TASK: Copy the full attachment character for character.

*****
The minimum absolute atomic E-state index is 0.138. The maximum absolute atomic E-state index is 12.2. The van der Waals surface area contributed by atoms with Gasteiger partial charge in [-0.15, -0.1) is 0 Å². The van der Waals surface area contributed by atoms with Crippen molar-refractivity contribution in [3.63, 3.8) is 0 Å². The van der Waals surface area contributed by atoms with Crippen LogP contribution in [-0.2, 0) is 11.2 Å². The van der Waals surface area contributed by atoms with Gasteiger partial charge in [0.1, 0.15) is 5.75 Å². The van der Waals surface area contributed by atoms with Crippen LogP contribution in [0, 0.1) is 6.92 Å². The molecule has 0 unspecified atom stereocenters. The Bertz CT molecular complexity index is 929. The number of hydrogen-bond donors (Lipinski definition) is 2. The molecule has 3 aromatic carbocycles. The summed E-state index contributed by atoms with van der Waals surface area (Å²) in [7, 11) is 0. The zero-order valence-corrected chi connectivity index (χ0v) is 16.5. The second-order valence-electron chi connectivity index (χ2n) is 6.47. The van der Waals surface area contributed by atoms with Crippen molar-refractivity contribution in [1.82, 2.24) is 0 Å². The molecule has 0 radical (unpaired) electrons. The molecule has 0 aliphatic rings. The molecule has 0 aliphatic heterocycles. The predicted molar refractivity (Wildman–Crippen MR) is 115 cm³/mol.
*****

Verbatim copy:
The minimum absolute atomic E-state index is 0.138. The maximum absolute atomic E-state index is 12.2. The van der Waals surface area contributed by atoms with Gasteiger partial charge in [-0.15, -0.1) is 0 Å². The van der Waals surface area contributed by atoms with Crippen molar-refractivity contribution in [3.63, 3.8) is 0 Å². The van der Waals surface area contributed by atoms with Crippen LogP contribution in [-0.2, 0) is 11.2 Å². The van der Waals surface area contributed by atoms with Gasteiger partial charge in [0.1, 0.15) is 5.75 Å². The van der Waals surface area contributed by atoms with Crippen LogP contribution in [0, 0.1) is 6.92 Å². The molecule has 0 unspecified atom stereocenters. The Bertz CT molecular complexity index is 929. The number of hydrogen-bond donors (Lipinski definition) is 2. The molecule has 3 aromatic carbocycles. The summed E-state index contributed by atoms with van der Waals surface area (Å²) in [7, 11) is 0. The zero-order valence-corrected chi connectivity index (χ0v) is 16.5. The second-order valence-electron chi connectivity index (χ2n) is 6.47. The van der Waals surface area contributed by atoms with Crippen molar-refractivity contribution in [1.82, 2.24) is 0 Å². The molecule has 0 radical (unpaired) electrons. The molecule has 0 aliphatic rings. The molecule has 0 aliphatic heterocycles. The predicted molar refractivity (Wildman–Crippen MR) is 115 cm³/mol.